The Human Genome Project: Then and Now

As we discussed in our last blog post, whole genome sequencing is the process by which all 3 billion base pairs in an individual are recorded.  The information is viewed as a very, very long list of 4 letters, A, T, C, and G in many different patterns.  Each of these letters represents one of the four bases, adenine (A), guanine (G), cytosine (C), and thymine (T), that make up the DNA structure in each of the 46 chromosomes in every cell in your body. 

The Human Genome Project, completed in 2003 was the first successful example of whole genome sequencing in humans.  Before this, the whole genomes of bacteria, including E Coli in 1997 and M. Tuberculosis in 1998, as well as more simplistic animal genomes like the C. Elegans roundworm, also in 1998, had been sequence sequenced.  However, nothing as complicated as the entire human genome had been this closely examined. 

This project was an immense undertaking. Its roots stretch all the way back to 1911 with the discovery that genes are organized into chromosomes and are the basic units of heredity.  The human genome project began in earnest in 1991, though significant planning and goal development took place several years leading up to this point.  The sequencing took almost ten years to complete and involved the collaboration of more than 20 institutions in six countries, including the US, France, Germany, Japan, China, and the United Kingdom.  The project cost more than $3.8 billion dollars, and was completed under budget, two years ahead of schedule.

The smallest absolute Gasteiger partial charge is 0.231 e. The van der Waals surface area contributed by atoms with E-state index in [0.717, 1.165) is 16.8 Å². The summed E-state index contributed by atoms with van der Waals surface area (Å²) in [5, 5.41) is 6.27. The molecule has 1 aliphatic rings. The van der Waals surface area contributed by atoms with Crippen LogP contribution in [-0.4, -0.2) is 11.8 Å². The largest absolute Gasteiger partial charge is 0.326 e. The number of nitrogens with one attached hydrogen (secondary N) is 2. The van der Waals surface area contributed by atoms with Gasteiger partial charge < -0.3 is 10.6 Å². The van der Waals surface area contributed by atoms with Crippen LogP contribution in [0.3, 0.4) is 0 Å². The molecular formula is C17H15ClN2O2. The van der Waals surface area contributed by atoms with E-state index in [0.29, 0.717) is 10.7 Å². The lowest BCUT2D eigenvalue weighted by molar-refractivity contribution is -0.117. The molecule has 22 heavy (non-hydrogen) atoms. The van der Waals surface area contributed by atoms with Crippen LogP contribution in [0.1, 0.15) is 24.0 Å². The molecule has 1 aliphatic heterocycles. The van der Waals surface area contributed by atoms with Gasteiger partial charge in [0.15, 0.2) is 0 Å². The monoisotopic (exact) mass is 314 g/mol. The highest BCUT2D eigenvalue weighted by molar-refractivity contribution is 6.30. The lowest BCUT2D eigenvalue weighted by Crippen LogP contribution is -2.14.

While the human genome project is considered a monumental feat in biology, often compared to putting a man on the moon, one can’t help but wonder that if it took all the money, time, and effort to sequence a single human genome, how would such a process ever be useful for health and medicine?

Science and technology surrounding whole genome sequencing have been advancing at astounding rates since the completion of the human genome project. While the first whole genome cost nearly $4 billion to sequence, the cost is now, only 10 years later, reduced to a few thousand dollars per genome. This is still a hefty price for anyone to pay, and doctors are not yet using whole genome sequencing except in very rare cases. However, as technology becomes more advanced and the cost of whole genome sequencing continues to decrease, doctors might use whole genome sequencing more frequently to diagnose certain diseases and maybe eventually to inform patients of their risk of developing some conditions.

The future of whole genome sequencing’s role in the future of health still relatively unclear, but what is for certain is that sequencing technology is advancing very rapidly, and this will give researchers great opportunities to learn more about how the human body works, and why it doesn’t always work the way it should.

To learn more, visit this interactive guide to the history and science of the human genome project.

And these other great sources: